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Developing a new service for people with chronic pain

12% of people in the UK live with high impact chronic pain that disrupts their daily life. Understanding what is needed to help and providing the right support can be hard.

Frequently people living with chronic pain also experience anxiety and depression. Associated fatigue and reduced motivation can make it harder for them to manage everyday work, but also to engage with activities that might help with their pain and improve their mental wellbeing. Although analgesics can offer short-term pain relief, they are less effective for people living with long term pain. They can also have debilitating side-effects, be addictive and make pain feel worse through pain sensitisation.

doctor burnout
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There’s a limit to what can be achieved in a short GP consultation - so what more can we do?

One option is to refer people to specialist care and pain clinics. But these clinics can have long waiting lists and once a patient has been seen, they often come back to general practice with the same, or potentially worse symptoms 1-2 years later…

We know from previous work that the use of behavioural activation techniques by GPs can help patients engage in making positive changes. For example, to balance their burdens (e.g., stress at work) against more positive, driving forces in their daily lives (e.g., time with children/hobbies).
The WISDOM course has examples of how GPs could apply these techniques in practice.

However, patients in chronic pain, often need more than a brief intervention. They need ongoing support to help them understand, try out and so learn from behavioural activation techniques. GPs often lack the capacity to follow through this approach, so could support be provided by other professionals in the extended general practice team?

Could occupational therapists (OTs) within primary care networks (PCN) provide the key?


In North Staffordshire a team decided to find out...

Drawing on research evidence and the expertise of their team, a group of OTs working in the Leek and Biddulph PCN set up a new service to support patients with chronic pain, fatigue and mental health problems. Moving beyond the traditional role of OTs, making an assessment for equipment to help patients improve their functioning and independence, the team offer wider support, tailored to individuals over time. See the flowchart opposite for examples of their intervention. Click on the image to enlarge...

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With a current wait time of less than a month for review and the personalised care approach over time, the new service has provided clinicians with a valuable resource to support struggling chronic pain patients. Feedback from patients has been positive:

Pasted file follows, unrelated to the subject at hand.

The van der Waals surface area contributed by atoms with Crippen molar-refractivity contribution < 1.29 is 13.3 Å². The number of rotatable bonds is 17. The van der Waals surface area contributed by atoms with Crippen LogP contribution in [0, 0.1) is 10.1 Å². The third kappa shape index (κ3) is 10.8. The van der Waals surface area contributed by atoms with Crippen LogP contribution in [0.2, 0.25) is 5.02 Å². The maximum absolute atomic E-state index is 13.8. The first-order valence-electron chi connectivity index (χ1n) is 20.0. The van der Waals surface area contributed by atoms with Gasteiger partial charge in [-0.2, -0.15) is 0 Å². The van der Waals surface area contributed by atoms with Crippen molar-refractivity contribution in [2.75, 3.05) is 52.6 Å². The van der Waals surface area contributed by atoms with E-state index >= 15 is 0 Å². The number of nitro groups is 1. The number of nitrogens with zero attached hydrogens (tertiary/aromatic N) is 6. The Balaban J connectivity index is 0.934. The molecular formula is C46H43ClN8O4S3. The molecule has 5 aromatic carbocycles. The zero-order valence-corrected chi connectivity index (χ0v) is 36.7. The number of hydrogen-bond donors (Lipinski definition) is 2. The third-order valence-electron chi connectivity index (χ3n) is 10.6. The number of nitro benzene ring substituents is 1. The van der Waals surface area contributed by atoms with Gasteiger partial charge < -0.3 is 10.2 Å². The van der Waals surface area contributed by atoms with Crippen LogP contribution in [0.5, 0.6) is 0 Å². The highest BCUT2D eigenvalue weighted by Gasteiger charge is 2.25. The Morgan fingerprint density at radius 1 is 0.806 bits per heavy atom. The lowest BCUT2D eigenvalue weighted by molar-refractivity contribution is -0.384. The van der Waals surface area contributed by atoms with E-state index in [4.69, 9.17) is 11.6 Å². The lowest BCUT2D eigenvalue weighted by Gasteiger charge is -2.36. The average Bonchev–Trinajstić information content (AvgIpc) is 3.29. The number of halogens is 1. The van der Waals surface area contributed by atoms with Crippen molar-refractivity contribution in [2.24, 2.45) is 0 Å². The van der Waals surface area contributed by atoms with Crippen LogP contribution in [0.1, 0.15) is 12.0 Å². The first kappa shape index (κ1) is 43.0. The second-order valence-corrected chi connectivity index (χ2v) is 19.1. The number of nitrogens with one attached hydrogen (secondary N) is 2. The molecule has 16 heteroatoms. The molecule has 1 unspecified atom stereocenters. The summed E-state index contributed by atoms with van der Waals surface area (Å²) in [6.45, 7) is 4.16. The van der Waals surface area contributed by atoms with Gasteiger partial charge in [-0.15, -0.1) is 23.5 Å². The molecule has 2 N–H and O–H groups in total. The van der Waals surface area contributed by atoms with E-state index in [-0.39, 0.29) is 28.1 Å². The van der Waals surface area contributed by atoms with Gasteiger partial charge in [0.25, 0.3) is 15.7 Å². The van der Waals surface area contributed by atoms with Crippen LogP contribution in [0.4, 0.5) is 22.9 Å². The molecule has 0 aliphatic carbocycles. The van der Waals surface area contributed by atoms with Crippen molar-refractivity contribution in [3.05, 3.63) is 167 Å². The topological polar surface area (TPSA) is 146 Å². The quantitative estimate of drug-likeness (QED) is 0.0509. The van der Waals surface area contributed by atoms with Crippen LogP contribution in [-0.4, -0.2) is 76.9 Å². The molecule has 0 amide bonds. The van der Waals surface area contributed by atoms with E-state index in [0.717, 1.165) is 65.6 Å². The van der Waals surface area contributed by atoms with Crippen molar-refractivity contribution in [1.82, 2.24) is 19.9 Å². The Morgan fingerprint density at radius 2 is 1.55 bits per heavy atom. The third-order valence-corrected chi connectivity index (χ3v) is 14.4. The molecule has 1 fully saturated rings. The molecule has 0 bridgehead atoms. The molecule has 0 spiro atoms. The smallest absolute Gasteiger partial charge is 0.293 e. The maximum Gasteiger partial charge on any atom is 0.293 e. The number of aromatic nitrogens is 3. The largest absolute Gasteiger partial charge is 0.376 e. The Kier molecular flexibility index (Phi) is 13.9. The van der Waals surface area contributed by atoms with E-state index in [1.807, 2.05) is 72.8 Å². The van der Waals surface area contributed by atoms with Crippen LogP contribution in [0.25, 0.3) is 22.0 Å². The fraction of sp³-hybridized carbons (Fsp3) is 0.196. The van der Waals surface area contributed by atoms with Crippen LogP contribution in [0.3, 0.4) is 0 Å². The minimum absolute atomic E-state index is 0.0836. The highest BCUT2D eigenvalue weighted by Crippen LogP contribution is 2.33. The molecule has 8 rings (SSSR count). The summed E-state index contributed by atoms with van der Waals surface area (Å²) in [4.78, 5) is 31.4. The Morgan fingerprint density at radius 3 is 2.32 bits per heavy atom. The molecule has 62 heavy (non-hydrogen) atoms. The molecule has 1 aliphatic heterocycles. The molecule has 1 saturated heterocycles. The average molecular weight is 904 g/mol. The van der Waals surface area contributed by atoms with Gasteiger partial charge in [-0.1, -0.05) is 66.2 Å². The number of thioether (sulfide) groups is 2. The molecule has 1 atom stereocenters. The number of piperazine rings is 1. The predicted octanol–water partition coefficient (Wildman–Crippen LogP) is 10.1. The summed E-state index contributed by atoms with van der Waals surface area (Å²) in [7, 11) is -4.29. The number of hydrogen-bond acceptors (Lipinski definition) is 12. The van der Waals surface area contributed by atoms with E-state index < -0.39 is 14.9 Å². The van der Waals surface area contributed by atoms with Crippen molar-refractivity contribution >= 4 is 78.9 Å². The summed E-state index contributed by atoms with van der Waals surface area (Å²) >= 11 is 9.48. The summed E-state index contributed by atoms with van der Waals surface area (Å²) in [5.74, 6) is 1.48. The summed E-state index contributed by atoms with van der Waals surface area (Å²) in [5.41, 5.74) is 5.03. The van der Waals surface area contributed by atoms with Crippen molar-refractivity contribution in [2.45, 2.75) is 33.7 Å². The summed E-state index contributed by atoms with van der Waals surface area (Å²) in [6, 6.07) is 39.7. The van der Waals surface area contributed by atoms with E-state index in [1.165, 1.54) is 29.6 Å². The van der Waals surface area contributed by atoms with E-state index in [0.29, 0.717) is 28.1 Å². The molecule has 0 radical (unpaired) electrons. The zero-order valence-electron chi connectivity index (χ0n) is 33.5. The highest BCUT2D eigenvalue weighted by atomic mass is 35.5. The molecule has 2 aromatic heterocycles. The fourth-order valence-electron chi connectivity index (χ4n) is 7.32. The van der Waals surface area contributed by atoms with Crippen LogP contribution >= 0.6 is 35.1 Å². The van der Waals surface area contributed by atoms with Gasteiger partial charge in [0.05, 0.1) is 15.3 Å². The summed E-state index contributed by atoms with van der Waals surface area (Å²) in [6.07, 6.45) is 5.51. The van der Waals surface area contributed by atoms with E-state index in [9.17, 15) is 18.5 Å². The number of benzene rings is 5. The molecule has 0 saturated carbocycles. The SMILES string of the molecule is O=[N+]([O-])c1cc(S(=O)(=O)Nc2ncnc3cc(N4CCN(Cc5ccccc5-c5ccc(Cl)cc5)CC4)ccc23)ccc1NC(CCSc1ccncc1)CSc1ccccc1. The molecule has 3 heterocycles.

“I feel supported, understood, accepted…. This has greatly improved my lifestyle.”


“…this service has changed my life in a very positive way and has given me a tool kit and a pathway forward to be healthier, happier and back in control.”

Where does WiseGP fit in?


This new service is a key example of knowledge work in action!

WiseGP are aiming to highlight and support this distinct work beyond guidelines which enables the innovation required to sustain general practice for the future.


If you wanted to implement a system in your PCN to help patients with chronic pain, following knowledge work steps (explore, explain, evaluate) would help you develop the required knowledge-in-context to shape the service design for your specific PCN. See the steps followed in this example opposite. Click on the image to enlarge.

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What did the team learn from developing this new service?


Supportive management was valued by the OTs, with the PCN lead supporting a bottom-up led approach to service development, taking advantage of the experience of those involved.


There were certain challenges. Some clinicians were frustrated after their referrals were rejected due to being inappropriate, whilst others didn’t feel a referral form should be needed to access a service within the same PCN - they felt this added unnecessary work.


This suggests there were some gaps in the knowledge work underpinning establishment of the service- some clinicians lacked a shared understanding of who could access the service and what would be delivered. In response, further training to explain the role of OTs and the new service was delivered to clinicians, whilst the referral form was simplified.

Is a bottom-up led approach the solution?


GPs don’t passively follow guidelines and pathways. They do skilled and complex (knowledge) work to convert simple guidelines into a nuanced understanding of practice better suited to their local context and population. This work has been described as the generation of “mindlines”.


As described in a WiseGP blog on mindlines, research summarised in guidelines is an important form of knowledge for practice – but is also insufficient. We need to redesign practice to recognise and enable local knowledge generation as a crucial part of everyday professional practice, supporting a bottom-up led approach (as described by the PCN lead in this case), to help clinicians address the real-world challenges faced.

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Pensive Coffee Time

Could you take a WiseGP approach to tailoring a service for people with chronic pain, fatigue and mood problems in your PCN?


How are you utilising the expertise of new PCN staff?

We’d love to hear from you at WiseGP!


Thank you to Vicky Jones (First Contact Practitioner Occupational Therapist) and Dr Neil Briscoe (Clinical Director of the Leek and Biddulph PCN) for providing information for this Wise General Practice story.

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